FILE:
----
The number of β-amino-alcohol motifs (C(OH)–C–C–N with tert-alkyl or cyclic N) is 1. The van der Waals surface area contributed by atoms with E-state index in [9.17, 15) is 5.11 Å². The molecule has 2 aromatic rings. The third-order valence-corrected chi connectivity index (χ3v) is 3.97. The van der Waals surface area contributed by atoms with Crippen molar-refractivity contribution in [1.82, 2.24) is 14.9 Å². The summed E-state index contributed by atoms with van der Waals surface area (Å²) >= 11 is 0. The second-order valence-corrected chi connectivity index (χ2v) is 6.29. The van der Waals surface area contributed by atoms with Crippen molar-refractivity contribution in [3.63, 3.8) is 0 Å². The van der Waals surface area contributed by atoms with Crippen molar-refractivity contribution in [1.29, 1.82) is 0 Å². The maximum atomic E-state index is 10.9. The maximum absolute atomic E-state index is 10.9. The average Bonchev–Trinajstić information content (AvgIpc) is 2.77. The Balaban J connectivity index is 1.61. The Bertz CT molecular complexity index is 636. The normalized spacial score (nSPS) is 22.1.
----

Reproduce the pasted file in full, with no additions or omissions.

The number of β-amino-alcohol motifs (C(OH)–C–C–N with tert-alkyl or cyclic N) is 1. The van der Waals surface area contributed by atoms with E-state index in [9.17, 15) is 5.11 Å². The molecule has 2 aromatic rings. The third-order valence-corrected chi connectivity index (χ3v) is 3.97. The van der Waals surface area contributed by atoms with Crippen molar-refractivity contribution in [1.82, 2.24) is 14.9 Å². The summed E-state index contributed by atoms with van der Waals surface area (Å²) >= 11 is 0. The second-order valence-corrected chi connectivity index (χ2v) is 6.29. The van der Waals surface area contributed by atoms with Crippen molar-refractivity contribution in [3.63, 3.8) is 0 Å². The van der Waals surface area contributed by atoms with Crippen molar-refractivity contribution in [1.29, 1.82) is 0 Å². The maximum atomic E-state index is 10.9. The maximum absolute atomic E-state index is 10.9. The average Bonchev–Trinajstić information content (AvgIpc) is 2.77. The Balaban J connectivity index is 1.61. The Bertz CT molecular complexity index is 636. The normalized spacial score (nSPS) is 22.1.